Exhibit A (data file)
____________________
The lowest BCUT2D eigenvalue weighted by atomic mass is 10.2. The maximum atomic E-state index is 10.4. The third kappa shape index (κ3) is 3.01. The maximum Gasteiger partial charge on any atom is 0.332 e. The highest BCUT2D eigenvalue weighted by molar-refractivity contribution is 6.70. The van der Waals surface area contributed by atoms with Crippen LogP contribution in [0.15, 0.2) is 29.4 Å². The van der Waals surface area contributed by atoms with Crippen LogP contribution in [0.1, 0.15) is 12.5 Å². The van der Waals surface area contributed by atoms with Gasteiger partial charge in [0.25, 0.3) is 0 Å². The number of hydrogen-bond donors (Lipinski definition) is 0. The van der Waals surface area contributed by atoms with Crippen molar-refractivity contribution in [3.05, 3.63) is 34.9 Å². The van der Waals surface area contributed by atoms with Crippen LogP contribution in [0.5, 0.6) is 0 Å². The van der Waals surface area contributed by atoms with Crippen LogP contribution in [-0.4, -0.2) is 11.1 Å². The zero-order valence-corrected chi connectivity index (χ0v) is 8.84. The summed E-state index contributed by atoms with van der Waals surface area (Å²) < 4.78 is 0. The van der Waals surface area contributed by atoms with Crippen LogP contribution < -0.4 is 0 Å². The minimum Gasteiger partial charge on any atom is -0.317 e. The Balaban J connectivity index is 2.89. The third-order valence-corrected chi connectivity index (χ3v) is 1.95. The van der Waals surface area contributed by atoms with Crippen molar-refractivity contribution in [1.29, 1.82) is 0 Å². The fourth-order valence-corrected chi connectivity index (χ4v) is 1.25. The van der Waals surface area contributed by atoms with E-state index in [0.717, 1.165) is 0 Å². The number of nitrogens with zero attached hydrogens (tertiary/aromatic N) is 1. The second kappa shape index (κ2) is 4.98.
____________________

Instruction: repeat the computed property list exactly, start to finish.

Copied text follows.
The lowest BCUT2D eigenvalue weighted by atomic mass is 10.2. The maximum atomic E-state index is 10.4. The third kappa shape index (κ3) is 3.01. The maximum Gasteiger partial charge on any atom is 0.332 e. The highest BCUT2D eigenvalue weighted by molar-refractivity contribution is 6.70. The van der Waals surface area contributed by atoms with Crippen LogP contribution in [0.15, 0.2) is 29.4 Å². The van der Waals surface area contributed by atoms with Crippen LogP contribution in [0.1, 0.15) is 12.5 Å². The van der Waals surface area contributed by atoms with Gasteiger partial charge in [0.25, 0.3) is 0 Å². The number of hydrogen-bond donors (Lipinski definition) is 0. The van der Waals surface area contributed by atoms with Crippen molar-refractivity contribution in [3.05, 3.63) is 34.9 Å². The van der Waals surface area contributed by atoms with Crippen LogP contribution in [0.5, 0.6) is 0 Å². The van der Waals surface area contributed by atoms with Crippen LogP contribution in [-0.4, -0.2) is 11.1 Å². The zero-order valence-corrected chi connectivity index (χ0v) is 8.84. The summed E-state index contributed by atoms with van der Waals surface area (Å²) < 4.78 is 0. The van der Waals surface area contributed by atoms with Crippen LogP contribution < -0.4 is 0 Å². The minimum Gasteiger partial charge on any atom is -0.317 e. The Balaban J connectivity index is 2.89. The third-order valence-corrected chi connectivity index (χ3v) is 1.95. The van der Waals surface area contributed by atoms with Crippen molar-refractivity contribution in [1.29, 1.82) is 0 Å². The fourth-order valence-corrected chi connectivity index (χ4v) is 1.25. The van der Waals surface area contributed by atoms with E-state index in [0.717, 1.165) is 0 Å². The number of nitrogens with zero attached hydrogens (tertiary/aromatic N) is 1. The second kappa shape index (κ2) is 4.98.